In causal physics, the causal Green's function describes the radiation of a point source. Its counterpart, the anti-causal Green's function, depicts a spherically converging wave. However, in free space, any converging wave must be followed by a diverging one. Their interference gives rise to the diffraction limit that constrains the smallest possible dimension of a wave's focal spot in free space, which is half the wavelength. Here, we show with three-dimensional acoustic experiments that we can realize a stand-alone anti-causal Green's function in a large portion of space up to a subwavelength distance from the focus point by introducing a near-perfect absorber for spherical waves at the focus. We build this subwavelength absorber based on membrane-type acoustic metamaterial, and experimentally demonstrate focusing of spherical waves beyond the diffraction limit.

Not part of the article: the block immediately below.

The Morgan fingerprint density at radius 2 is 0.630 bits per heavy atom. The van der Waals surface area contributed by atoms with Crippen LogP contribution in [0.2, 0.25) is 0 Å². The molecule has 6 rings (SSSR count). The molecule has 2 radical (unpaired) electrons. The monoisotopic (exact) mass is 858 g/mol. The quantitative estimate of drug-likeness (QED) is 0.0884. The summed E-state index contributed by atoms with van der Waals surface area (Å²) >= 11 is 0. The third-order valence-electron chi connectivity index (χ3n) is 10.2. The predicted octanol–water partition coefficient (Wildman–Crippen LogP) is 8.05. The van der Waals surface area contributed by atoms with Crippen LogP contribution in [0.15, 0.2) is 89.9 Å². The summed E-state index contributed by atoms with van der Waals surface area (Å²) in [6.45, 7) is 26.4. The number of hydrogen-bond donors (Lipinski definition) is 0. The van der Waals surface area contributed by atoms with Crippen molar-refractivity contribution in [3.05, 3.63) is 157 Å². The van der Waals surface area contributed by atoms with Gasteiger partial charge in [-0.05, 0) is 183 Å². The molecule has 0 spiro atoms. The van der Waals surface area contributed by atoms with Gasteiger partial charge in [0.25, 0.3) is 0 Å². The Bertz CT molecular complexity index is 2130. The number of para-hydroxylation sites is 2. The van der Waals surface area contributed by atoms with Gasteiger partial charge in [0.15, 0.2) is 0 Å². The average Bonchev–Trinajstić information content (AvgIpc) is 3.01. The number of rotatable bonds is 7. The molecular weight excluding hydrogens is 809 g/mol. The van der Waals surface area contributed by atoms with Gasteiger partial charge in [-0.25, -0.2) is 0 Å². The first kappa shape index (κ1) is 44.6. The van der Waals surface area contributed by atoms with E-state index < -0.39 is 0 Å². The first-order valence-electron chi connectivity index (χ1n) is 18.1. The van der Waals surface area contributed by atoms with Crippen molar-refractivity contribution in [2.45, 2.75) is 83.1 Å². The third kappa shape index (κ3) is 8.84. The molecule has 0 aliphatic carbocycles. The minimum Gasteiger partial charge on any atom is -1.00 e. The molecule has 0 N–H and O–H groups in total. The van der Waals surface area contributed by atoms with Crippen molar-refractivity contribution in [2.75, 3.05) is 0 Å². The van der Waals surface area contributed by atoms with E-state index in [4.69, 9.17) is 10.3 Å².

|Number of pages||5|
|Publication status||Published - 1 Jun 2018|
Scopus Subject Areas
- Physics and Astronomy(all)